In Norway, the law regulates the title of psychologist and the license to practice the profession. The training comprises a six-year course of study and one year of supervision. After this, graduates receive a psychology diploma, which is equivalent to a master’s degree. With the diploma it is possible to apply for recognition as a psychologist. After an examination by the Norwegian National Council of Health, the psychologists then receive a work license. (cf. Van Broeck /Lietaer 2008 p.57) The license allows both the authorization to carry out treatments and to bill psychotherapeutic services with the health insurance. (cf. Cohen 2002, p.15).

Psychotherapy, on the other hand, is not regulated by law. Most psychotherapeutic training is offered by private training institutes, some of which are publicly funded. However, these institutions often require basic training in medicine, psychology, social work, or nursing. (cf. Rønnestad n.d.) The delivery of psychotherapy takes place in both private and public institutions. These institutions are financed by government and private funds. The majority of psychosocial services, including psychotherapy and counselling, are provided by outpatient clinics. (cf. ibid.)

Practice Settings

In Norway, counselling is practiced in the following settings:

Challenges & Trends

The focus in the treatment of mental illness in children and adolescents is now no longer on long-term counselling and psychotherapeutic work, but on diagnostic procedures and shorter forms of psychotherapy and counselling. Furthermore, the market for non-traditional, alternative forms of treatment is increasing. Only a minority of psychologists and psychiatrists work outside the public health system. Patients have to pay for the costs of these treatments themselves. It is still uncertain what impact the 1999 Bologna reform will have on higher education in Norway. However, work is underway on a EuroPsy (European Certificate in Psychology) with standard requirements for professional education in psychology. In 2004, the Norwegian Knowledge Center for Health Care was established. The center is scientifically and professionally independent and summarizes and disseminates scientific knowledge relevant to the prevention and treatment of various physical and mental conditions.  (cf. ibid.)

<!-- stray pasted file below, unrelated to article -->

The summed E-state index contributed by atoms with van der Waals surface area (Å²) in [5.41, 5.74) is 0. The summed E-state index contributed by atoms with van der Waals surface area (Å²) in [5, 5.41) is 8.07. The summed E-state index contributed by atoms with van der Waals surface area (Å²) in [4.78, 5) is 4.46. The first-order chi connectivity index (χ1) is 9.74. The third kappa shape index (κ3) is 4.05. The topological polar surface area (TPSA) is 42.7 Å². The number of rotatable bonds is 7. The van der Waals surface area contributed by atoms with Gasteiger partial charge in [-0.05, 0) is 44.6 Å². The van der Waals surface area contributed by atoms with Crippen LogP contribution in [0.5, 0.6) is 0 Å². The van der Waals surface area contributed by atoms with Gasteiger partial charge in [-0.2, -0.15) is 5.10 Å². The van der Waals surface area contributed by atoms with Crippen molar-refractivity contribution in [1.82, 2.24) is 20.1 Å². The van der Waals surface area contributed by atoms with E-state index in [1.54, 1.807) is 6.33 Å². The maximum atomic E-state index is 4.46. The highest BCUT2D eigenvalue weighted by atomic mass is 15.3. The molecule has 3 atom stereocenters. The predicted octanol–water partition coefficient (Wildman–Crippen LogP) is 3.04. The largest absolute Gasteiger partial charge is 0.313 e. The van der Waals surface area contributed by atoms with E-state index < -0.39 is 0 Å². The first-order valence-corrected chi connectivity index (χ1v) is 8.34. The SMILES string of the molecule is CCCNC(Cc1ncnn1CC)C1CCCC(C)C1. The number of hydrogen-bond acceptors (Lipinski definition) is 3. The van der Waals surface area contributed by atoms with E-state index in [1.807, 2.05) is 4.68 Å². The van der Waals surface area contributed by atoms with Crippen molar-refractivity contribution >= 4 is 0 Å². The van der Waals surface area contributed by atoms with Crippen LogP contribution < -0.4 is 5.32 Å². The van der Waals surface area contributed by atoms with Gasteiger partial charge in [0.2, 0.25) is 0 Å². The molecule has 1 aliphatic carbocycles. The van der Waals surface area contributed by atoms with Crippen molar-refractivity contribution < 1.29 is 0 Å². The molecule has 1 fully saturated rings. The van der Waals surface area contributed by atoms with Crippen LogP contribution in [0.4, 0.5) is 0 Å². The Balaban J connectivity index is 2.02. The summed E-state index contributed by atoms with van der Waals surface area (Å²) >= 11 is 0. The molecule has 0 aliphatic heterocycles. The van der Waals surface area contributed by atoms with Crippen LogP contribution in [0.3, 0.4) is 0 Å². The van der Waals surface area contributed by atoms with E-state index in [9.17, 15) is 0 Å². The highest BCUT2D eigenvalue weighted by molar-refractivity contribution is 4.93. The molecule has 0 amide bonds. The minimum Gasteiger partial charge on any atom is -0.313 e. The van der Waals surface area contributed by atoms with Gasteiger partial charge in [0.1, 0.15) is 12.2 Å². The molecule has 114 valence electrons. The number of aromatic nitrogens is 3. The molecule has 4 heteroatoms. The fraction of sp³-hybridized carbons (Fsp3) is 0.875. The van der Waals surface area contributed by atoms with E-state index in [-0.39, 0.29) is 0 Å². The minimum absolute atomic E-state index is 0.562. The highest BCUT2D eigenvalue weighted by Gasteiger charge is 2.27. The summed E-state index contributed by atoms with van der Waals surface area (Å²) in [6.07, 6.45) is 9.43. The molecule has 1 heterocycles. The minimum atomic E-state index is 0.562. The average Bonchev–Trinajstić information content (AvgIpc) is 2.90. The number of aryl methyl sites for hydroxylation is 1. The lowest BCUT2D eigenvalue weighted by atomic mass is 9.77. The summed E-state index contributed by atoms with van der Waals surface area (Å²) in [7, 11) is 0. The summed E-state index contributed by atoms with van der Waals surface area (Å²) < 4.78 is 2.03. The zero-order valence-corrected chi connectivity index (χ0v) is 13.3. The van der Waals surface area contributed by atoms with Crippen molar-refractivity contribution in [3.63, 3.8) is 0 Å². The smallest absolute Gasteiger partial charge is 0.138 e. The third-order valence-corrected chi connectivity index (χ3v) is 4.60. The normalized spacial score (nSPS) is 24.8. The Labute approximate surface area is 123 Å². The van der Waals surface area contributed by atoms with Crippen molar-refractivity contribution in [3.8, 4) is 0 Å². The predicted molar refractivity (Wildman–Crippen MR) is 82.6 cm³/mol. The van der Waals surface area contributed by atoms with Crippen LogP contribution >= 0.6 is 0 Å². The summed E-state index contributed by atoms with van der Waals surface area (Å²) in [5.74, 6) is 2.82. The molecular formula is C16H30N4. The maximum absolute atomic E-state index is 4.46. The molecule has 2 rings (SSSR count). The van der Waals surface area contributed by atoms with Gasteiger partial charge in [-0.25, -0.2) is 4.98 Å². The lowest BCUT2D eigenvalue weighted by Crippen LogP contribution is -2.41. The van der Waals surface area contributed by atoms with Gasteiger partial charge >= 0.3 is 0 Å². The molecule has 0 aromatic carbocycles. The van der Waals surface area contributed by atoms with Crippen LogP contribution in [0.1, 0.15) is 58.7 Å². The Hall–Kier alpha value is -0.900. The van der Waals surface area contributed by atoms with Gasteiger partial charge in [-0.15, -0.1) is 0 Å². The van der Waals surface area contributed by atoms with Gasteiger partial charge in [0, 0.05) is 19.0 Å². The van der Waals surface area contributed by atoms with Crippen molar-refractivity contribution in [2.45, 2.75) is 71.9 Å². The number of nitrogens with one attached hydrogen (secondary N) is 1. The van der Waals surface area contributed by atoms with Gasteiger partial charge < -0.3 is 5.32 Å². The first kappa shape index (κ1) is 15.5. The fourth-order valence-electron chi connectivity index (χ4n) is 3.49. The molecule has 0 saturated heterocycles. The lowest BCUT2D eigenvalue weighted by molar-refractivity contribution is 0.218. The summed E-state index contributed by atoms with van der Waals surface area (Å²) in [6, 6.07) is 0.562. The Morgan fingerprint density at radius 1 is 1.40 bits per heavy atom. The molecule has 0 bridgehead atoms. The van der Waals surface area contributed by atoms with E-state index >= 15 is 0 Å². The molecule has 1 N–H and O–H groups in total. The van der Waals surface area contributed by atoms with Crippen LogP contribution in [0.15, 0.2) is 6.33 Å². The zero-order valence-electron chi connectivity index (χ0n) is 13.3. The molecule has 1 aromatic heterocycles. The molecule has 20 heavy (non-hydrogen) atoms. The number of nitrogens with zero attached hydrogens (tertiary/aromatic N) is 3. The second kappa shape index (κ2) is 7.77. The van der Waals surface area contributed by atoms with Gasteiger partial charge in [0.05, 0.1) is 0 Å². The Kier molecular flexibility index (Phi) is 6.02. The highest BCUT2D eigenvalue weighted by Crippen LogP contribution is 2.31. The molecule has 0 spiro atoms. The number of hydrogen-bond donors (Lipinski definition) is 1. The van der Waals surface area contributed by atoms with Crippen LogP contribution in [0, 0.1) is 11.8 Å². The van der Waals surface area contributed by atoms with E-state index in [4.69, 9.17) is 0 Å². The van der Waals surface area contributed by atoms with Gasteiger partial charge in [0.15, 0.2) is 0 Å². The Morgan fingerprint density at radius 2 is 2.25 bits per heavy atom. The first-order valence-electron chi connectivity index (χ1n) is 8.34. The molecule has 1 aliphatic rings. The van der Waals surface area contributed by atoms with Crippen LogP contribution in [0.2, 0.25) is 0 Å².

Additional Information & References

It is possible to obtain additional qualifications in private and public further education institutes. Further education is not linked to a specific professional group. There is a great interest especially in family therapy and systemic therapy. Practice shows that primarily social pedagogues and social workers strive for these further education courses. However, graduates have no recognized privileges and rights after graduation. (cf. Cohen 2002, p.16).

Interested readers are recommended to read the following articles and books for a more in-depth discussion of the counselling profession:

Pietikainen, P. & Kragh, J.V. (2019). Professionalization of Psychology in the Nordic Countries. Oxford Research Encyclopedia of Psychology. Oxford University Press. Abgerufen von: 

Rønnestad, M.H. (o.D.) The Psychotherapeutic Professions in Norway. Abgerufen von: